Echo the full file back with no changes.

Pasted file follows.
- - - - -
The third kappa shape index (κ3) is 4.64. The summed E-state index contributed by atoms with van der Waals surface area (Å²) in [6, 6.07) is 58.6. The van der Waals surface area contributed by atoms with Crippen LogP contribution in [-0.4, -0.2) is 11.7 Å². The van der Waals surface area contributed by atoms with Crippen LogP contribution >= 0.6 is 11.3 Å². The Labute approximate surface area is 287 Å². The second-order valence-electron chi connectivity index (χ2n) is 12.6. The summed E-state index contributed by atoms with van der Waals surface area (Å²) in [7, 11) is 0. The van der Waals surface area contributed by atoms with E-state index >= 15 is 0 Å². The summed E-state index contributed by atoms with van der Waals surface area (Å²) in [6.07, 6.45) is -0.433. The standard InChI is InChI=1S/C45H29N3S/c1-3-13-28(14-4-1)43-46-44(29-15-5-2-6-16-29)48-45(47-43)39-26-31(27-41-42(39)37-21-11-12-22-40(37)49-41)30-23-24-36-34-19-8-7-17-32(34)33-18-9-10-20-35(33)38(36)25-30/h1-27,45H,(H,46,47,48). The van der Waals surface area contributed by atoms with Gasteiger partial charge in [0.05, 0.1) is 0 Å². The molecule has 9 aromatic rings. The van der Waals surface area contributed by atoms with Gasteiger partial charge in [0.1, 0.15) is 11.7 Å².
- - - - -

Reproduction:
The third kappa shape index (κ3) is 4.64. The summed E-state index contributed by atoms with van der Waals surface area (Å²) in [6, 6.07) is 58.6. The van der Waals surface area contributed by atoms with Crippen LogP contribution in [-0.4, -0.2) is 11.7 Å². The van der Waals surface area contributed by atoms with Crippen LogP contribution >= 0.6 is 11.3 Å². The Labute approximate surface area is 287 Å². The second-order valence-electron chi connectivity index (χ2n) is 12.6. The summed E-state index contributed by atoms with van der Waals surface area (Å²) in [7, 11) is 0. The van der Waals surface area contributed by atoms with E-state index >= 15 is 0 Å². The summed E-state index contributed by atoms with van der Waals surface area (Å²) in [6.07, 6.45) is -0.433. The standard InChI is InChI=1S/C45H29N3S/c1-3-13-28(14-4-1)43-46-44(29-15-5-2-6-16-29)48-45(47-43)39-26-31(27-41-42(39)37-21-11-12-22-40(37)49-41)30-23-24-36-34-19-8-7-17-32(34)33-18-9-10-20-35(33)38(36)25-30/h1-27,45H,(H,46,47,48). The van der Waals surface area contributed by atoms with Gasteiger partial charge in [0.05, 0.1) is 0 Å². The molecule has 9 aromatic rings. The van der Waals surface area contributed by atoms with Gasteiger partial charge in [0.1, 0.15) is 11.7 Å².